Monday, 19 November 2012

Detention: The Post-Post Modernism Of Horror

Cinderhella in Detention

An unconspicuous title and an ugly DVD cover were not exactly the most encouraging signs for Detention, a film which made very little waves at the US box-office despite a rather subsequent budget for that type of film ($10M if IMDB is to be believed, as a comparison, Insidious was made for ten times less than that). And yet Detention turned out to be one of the maddest horror films of the recent years, not entirely convincing but with enough energy and invention to make it unmissable for fans of the genre.

Detention has probably one of the best opening of any horror films, ever! And although it would have been foolish to expect the film to keep it up, it still gives a good taster of the things to come. This scene feels like a feature length film compressed to five minutes, by a director who would have misplaced his Ritalin pills, such is the frenetic pace of it, with more killer lines, laugh-out-loud moments and violence that many horror films manage to fit in their whole duration.

In it, a group of high school teenagers find themselves stalked by a masked madman (or madwoman?) who has taken the appearance of "Cinderhella", the killer in a popular horror film trilogy.

While Scream introduced the post-modern horror, having characters fully aware of the codes of the genre, here it is as if we have gone to the next level of meta-meta horrors. Just the same way as the Scream characters were fascinated by and fully aware of the 80's horror classics, here it is a whole new generation of characters who were about 5 when Scream first come out, and seem to have watched every single film which has came out since, especially horrors. It almost gives it an "Family guy" vibe, with random and lesser known movies being endlessly quoted.

And what starts off as a horror, or more accurately half way through between a proper horror and a parody, gets more and more insane by the minute, adding elements from Clueless, Breakfast Club, Scream, 80's slashers, but also Freaky Friday, and even science-fiction and time travel.

With its bright colours, attractive young cast and mash-up of genres, it did also strongly remind me of both Nowhere and Kaboom, especially with the doomsday and science-fiction elements, if Greg Araki ever decided to make a horror film.

While the set up of an American high-school, which occupies such a big part in the horror genre, feels a little artficial, it is almost the point, a comment of how well worn the tropes of this sub-genre have become. I am actually convinced that American high-schools have become a chicken and egg scenario, with ultra self-conscious students behaving in the coded way presented to them in films, with the different cliques and stereotyped personalities.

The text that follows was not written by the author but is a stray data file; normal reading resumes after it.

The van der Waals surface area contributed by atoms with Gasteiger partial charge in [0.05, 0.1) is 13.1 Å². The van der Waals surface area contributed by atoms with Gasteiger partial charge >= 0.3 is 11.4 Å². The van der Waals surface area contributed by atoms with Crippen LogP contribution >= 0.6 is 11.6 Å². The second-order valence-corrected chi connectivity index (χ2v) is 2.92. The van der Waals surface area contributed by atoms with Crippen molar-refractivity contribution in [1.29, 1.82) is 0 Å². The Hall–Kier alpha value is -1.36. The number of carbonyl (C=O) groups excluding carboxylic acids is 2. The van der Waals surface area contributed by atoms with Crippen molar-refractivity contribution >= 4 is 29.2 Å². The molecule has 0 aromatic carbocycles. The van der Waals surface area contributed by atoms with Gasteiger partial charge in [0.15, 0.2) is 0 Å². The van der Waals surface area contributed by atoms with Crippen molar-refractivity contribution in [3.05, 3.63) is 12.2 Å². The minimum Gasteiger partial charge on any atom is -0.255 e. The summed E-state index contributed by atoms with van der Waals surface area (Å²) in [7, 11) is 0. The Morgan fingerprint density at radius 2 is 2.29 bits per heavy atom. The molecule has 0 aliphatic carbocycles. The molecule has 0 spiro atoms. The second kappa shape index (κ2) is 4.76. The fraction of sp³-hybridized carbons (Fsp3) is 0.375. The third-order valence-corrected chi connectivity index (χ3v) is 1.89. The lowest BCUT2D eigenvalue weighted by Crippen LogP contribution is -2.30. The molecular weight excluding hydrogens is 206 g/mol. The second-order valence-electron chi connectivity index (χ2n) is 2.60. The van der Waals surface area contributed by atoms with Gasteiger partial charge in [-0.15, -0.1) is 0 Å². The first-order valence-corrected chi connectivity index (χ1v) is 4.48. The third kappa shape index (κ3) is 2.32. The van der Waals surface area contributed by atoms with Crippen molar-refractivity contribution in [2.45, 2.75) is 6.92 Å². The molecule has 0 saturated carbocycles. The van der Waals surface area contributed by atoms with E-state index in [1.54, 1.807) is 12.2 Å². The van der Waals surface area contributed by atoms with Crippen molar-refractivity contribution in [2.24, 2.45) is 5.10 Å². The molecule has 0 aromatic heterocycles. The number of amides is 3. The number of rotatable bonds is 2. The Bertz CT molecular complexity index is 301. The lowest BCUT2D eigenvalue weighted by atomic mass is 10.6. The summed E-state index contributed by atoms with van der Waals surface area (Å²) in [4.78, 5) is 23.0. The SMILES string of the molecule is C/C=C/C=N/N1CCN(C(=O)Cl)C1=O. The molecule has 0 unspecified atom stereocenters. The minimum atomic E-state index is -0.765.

The film is not without its weaknesses. It does try a little too hard to be cult (although it has a lot more coherence than the recent cultish wannabe John Dies At The End) and feels overwritten in parts, with lines that feel wholly unnatural and way too clever. And while you cannot fault the ambition, the last act is a tad TOO insane and complicated for its own good.

There is an intriguing element of 90's nostalgia, partly thanks to the time-travel which made me wonder whether the director was actually wholly serious about it, or whether it was a swipe at the neverending nostalgia for the 80's that us, horror fans, rejoice in. Will 90's nostalgia actually ever happen? Will people dress like characters from Pulp Fiction and go to 90's parties where Nirvana is being played? Somehow I cannot see it happen.

While the whole cast is perfectly perfunctory (with a pre Hunger Games fame Josh Hutcherson), I have to add that I spent the whole film wondering who the terrible actor who looks like Dane Cook was. Turns out, it WAS Dane Cook. You know, the man Juliette Binoche was supposed to have fallen for in Dan In Real Life! (Talk about cosmic implausibility)!

Detention is the sort of film which demands to be seen in a crowded cinema full of horror fans who will lap it up. And it is disappointing that, apart from its Frightfest screening last year (one I'd travel back in time to attend, it must have been a riot!), it did not get a UK cinema release, an always baffling state of affair considering the drivel which actually does make it to our screens. It certainly demands a second viewing at least to unwrap of all its madness, jokes and references, or even to understand its ending. It is at least available on DVD now.

If I had to describe it in one sentence, it would go like this: "Detention: meta-meta slasher meets Clueless meets Breakfast Club meets Freaky Friday meets Kaboom with added 90's nostalgia; tries a bit too hard to be cultish, but a cornucopia of exhilarating and random madness." Oh and one last thing, it also features one of the funniest "film within a film within a film within a film" scenes!

Detention. USA 2011. Directed by Joseph Kahn. Starring Josh Hutcherson, Shanley Caswell, Spencer Locke...

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